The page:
There is a wonderful essay here by Paul Wallace. One could quibble with Mr. Wallace here and there, but his over-all take and his tone is refreshing and encouraging to say the least. Here is a guy who “gets” it. More importantly, I think this probably reflects the way a great many, if not most, scientists truly feel about the relationship between “science” and “religion.”
The telling point he makes, which is all too evident when reading the comments he takes issue with, is that most secular fundamentalists haven’t a flipping clue as to what Christianity is or teaches. These people are fighting against phantoms. The ignorance would be funny if it wasn’t just so embarrassing. At least serious Christians know something of philosophy, science, and the thinking of serious atheists of the past. Serious Christians have been to the brink with these thinkers and dared to look down. Today’s secular fundamentalists/atheists have dared nothing but to congratulate themselves for slaying figments.
He also points to what “myth” really means in these sorts of conversations. And in this context, it is what postmodern philosophers mean when they speak of “narratives” “world-views” and really, metaphysics in general. As such, secular humanism and philosophical materialism are “myths” which may or may not be true, but they are myths nevertheless.
Here are some good quotes:
First, Christianity is in fact compatible with evolution and the “closing of the gulf between humans and other animals.” There are many extraordinarily intelligent Christians who have freely admitted that evolution poses challenges to Christian theology and have freely chosen to not ignore them or sweep them under the rug. They have a deep knowledge of Christian history and theology as well as evolutionary theory. And they have reconciled the two and find joy living and working on the boundary between them. These people are not uncommon. Many of them are parishioners in Catholic and mainline churches, many are teachers and professors, and many of them are ordained ministers. What is evidenced in this comment is a failure to pay attention to the fact that Christianity is a complex and intellectually grown-up tradition.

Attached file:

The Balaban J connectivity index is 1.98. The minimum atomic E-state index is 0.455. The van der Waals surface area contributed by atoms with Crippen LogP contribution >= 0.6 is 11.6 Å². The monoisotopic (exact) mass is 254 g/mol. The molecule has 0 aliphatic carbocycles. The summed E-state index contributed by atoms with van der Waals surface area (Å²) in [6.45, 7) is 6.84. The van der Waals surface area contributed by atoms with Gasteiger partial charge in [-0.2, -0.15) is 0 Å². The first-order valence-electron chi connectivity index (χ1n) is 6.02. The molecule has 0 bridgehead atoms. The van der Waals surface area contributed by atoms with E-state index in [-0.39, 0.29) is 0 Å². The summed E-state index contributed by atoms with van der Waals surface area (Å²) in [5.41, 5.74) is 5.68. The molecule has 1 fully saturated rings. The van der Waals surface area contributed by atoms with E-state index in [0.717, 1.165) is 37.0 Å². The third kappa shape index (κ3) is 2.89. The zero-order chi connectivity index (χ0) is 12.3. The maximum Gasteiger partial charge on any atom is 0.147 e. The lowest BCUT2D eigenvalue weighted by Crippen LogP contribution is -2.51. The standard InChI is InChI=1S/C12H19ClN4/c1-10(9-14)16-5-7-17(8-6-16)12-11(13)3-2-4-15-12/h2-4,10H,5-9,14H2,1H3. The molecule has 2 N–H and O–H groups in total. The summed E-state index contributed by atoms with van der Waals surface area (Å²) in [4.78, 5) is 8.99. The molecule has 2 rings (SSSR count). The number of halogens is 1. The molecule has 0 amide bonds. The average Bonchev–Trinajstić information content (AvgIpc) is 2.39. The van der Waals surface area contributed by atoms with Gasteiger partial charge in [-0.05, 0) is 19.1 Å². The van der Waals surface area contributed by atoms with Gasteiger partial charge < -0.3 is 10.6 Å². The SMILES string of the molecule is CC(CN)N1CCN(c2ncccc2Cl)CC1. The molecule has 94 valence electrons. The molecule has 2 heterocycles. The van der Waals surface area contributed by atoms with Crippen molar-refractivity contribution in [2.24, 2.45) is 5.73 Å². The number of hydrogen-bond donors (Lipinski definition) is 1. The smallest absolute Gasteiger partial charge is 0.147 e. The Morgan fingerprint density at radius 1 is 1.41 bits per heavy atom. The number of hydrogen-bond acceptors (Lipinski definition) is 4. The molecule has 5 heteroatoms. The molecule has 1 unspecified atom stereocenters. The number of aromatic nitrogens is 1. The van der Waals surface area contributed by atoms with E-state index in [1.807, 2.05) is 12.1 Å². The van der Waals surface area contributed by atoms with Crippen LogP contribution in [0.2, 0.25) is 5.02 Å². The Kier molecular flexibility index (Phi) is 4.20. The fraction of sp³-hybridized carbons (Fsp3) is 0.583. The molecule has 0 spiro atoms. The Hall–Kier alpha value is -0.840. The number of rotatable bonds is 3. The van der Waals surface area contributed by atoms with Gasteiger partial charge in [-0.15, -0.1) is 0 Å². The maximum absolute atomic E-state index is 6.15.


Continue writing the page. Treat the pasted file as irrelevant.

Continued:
And, Oh my! If only Christians would wrap themselves tighter in the mythology! That would be a good and even glorious thing, so long as we all understand what is meant by “mythology.” To say something is a myth is not to say it is false. Myth tells truths that are not expressible in discursive language. Myths can be true or false. A false myth, like a bad scientific idea, is quickly discarded because it does not speak the truth about the world. A true myth survives because it resonates deeply with lived human experience. A true myth brings one face-to-face with reality and has nothing to do with literalism or the ignoring of scientific evidence.
I would like to ask a favor of the atheists and secular humanists who wonder how to approach us religious people. Please do not “accommodate” us. Please do not “confront” us. Instead, get to know us. Please do not presume to know us already…Get to know some of us. And then, at some point, do the unthinkable: Take the risk of disbelieving—just for a moment and as a truly live option—the ideas you think hold you and your world together. Disbelieving is one of the most vitally important things people can do. Without disbelief there is no growth. To disbelieve is to live.
And what I am aiming for is much more modest: For at least one person to think twice before making a caricature of Christianity. Doing so is sloppy thinking and, more often than not, doing so has no effect beyond making serious people write you off. People should criticize Christianity all they want, but they should do so in knowledge—knowledge won by the act of disbelief—and not in ignorance of the thing criticized.